James Tissot’s Georgian Girls, c. 1872

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Before the Franco-Prussian War (1870-71), James Tissot painted scenes from France’s Directory period; after he emigrated to England in 1871, he began to paint scenes from England’s Georgian period.

Theresa Parker (1787), by Sir Joshua Reynolds. (Photo: Wikiart.org)

The Georgian era encompasses the reigns of George I, George II, George III, George IV, and George IV’s brother, William IV, the period from 1714 to 1837.  During that time, improvements in transportation and manufacturing led to the rise of towns and cities and a growing middle class that could afford increasingly mass-produced consumer goods – a similar situation to Tissot’s life in Paris during the heady, prosperous years before the Franco-Prussian War.  Tissot enjoyed depicting fabrics and polished surfaces that showcased his consummate skill with paint, and despite some success painting modern subjects in Paris, he now reverted to painting uncontroversial, bygone times.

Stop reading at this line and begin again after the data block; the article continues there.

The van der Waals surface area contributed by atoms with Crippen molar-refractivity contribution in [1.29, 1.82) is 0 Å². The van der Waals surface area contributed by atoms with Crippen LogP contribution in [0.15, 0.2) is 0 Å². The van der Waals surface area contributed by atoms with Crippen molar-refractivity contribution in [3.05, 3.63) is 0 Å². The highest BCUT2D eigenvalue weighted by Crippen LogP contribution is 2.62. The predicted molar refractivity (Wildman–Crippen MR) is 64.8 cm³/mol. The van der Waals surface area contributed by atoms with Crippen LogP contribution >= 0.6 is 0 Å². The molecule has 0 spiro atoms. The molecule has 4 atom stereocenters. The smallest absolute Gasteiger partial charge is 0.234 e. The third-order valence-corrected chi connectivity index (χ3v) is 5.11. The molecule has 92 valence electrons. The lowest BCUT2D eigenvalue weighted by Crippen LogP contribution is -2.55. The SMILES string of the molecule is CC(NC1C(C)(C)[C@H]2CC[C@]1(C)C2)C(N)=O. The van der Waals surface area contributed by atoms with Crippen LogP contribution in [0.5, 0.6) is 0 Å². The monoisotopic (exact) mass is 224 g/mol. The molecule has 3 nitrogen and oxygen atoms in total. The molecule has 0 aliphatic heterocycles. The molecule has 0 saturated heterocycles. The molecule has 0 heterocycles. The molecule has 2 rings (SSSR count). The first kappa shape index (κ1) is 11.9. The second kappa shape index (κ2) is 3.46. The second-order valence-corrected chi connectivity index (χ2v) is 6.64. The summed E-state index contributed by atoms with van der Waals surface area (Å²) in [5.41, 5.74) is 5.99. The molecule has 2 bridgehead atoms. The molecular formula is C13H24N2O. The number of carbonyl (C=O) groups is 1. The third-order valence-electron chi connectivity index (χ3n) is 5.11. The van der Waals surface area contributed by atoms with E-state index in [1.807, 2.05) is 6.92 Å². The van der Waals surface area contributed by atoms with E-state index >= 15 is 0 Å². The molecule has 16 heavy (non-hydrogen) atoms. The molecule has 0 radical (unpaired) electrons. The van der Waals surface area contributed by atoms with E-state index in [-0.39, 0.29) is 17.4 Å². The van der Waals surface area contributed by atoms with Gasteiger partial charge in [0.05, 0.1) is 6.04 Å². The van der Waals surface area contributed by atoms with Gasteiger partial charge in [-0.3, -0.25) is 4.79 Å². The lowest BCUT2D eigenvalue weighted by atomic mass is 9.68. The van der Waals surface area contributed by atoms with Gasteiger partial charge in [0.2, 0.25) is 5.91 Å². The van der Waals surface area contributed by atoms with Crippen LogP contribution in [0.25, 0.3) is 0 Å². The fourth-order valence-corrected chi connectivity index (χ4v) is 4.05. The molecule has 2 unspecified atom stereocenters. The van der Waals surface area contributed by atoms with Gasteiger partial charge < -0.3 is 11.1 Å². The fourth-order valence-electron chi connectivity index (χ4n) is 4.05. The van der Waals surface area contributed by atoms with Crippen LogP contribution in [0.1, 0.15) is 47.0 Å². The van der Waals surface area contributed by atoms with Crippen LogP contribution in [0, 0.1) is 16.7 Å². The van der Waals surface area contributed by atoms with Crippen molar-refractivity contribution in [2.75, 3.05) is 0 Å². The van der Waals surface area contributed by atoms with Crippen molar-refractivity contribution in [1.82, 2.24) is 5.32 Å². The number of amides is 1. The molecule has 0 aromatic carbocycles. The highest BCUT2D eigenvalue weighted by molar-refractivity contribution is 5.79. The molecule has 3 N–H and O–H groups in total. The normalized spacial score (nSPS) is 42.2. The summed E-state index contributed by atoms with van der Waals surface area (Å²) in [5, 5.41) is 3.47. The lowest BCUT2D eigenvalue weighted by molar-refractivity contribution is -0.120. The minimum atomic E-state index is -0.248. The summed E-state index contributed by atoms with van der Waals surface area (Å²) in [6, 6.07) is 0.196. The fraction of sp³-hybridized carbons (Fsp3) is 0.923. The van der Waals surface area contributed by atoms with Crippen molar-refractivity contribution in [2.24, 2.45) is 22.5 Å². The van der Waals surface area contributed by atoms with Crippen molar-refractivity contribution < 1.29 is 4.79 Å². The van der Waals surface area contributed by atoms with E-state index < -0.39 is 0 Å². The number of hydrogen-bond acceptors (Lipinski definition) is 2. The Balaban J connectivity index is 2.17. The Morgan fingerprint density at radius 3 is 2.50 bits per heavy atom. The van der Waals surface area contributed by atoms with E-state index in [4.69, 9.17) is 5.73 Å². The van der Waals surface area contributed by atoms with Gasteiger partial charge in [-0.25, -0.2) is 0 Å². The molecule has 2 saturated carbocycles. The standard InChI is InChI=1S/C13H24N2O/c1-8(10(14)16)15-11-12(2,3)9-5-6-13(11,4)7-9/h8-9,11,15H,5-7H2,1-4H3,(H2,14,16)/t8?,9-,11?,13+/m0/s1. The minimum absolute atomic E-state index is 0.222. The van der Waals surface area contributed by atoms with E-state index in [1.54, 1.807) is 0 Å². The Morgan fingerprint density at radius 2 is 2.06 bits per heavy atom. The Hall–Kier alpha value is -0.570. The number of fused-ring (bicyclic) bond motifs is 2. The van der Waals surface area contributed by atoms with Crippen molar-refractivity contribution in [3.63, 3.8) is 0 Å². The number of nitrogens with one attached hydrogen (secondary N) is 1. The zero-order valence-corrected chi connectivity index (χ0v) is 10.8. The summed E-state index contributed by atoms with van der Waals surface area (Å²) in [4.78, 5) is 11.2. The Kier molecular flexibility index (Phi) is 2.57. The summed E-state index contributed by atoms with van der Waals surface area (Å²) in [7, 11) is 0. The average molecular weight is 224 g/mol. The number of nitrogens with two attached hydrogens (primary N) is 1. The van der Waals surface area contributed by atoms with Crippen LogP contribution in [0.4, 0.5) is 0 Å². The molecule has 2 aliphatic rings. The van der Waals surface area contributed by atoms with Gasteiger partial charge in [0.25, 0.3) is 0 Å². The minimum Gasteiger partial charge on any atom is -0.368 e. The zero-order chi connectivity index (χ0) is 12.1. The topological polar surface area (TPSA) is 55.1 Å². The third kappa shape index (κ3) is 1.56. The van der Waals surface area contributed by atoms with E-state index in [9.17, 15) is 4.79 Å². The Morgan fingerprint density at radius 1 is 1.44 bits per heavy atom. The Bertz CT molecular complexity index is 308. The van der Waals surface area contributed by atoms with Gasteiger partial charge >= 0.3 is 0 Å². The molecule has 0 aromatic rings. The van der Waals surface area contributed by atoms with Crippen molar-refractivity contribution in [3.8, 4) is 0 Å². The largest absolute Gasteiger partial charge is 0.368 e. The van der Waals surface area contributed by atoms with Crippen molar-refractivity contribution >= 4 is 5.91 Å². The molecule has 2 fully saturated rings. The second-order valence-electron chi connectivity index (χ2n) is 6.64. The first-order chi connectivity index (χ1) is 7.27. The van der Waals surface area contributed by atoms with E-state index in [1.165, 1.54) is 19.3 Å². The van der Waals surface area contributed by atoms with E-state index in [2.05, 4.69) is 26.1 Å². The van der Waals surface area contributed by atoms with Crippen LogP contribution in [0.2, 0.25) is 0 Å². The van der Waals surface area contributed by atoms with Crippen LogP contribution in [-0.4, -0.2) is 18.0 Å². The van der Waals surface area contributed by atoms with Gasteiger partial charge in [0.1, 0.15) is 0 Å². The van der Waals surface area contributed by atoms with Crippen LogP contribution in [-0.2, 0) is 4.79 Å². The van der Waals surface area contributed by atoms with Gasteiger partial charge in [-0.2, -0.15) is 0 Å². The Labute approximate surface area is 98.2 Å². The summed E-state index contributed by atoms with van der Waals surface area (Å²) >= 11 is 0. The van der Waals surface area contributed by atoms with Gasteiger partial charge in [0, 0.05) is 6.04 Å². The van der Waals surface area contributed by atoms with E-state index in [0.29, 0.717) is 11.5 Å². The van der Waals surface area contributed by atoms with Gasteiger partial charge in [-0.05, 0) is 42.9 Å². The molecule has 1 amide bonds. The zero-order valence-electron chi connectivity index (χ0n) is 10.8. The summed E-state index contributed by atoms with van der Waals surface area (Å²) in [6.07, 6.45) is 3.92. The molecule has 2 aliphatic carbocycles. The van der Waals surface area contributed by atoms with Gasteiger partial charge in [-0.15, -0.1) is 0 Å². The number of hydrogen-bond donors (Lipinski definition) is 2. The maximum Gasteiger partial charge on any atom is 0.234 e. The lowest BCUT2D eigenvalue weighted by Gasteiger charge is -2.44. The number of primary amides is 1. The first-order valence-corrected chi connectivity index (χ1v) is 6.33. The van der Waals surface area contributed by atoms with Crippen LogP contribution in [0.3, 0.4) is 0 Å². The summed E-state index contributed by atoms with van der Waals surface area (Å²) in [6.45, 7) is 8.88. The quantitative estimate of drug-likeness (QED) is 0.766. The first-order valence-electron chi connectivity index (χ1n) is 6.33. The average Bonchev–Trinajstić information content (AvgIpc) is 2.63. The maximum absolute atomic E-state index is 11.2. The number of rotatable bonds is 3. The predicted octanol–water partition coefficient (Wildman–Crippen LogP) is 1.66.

As a newcomer seeking to rebuild his career in London, he exchanged the racy sexuality of his Directory paintings for the poignancy and comedy of his Georgian pictures.  His style was inspired by portraits by the British painter, Sir Joshua Reynolds (1723 – 1792), a co-founder of the Royal Academy.  Reynolds was revered, and an exhibition of his work was held at the Royal Academy in 1872.

Tissot, who had reinvented himself from a painter of medieval scenes to achieve a remarkable success in Paris as a painter of chic aristocrats, reinvented himself again to appeal to Victorian critics and patrons.  That he applied himself to this new direction is clear from extant studies such as two pencil sketches from this period (c.1872) in the collection of The Tate, in London:  Study after Reynolds’ Portrait of Mrs. Williams Hope and Study of a Girl in a Mob Cap.

Reading a Book, by James Tissot, (c. 1872-73). Oil on panel, 45.00 by 31.50 cm. Private Collection. (Photo: Wikiart.org)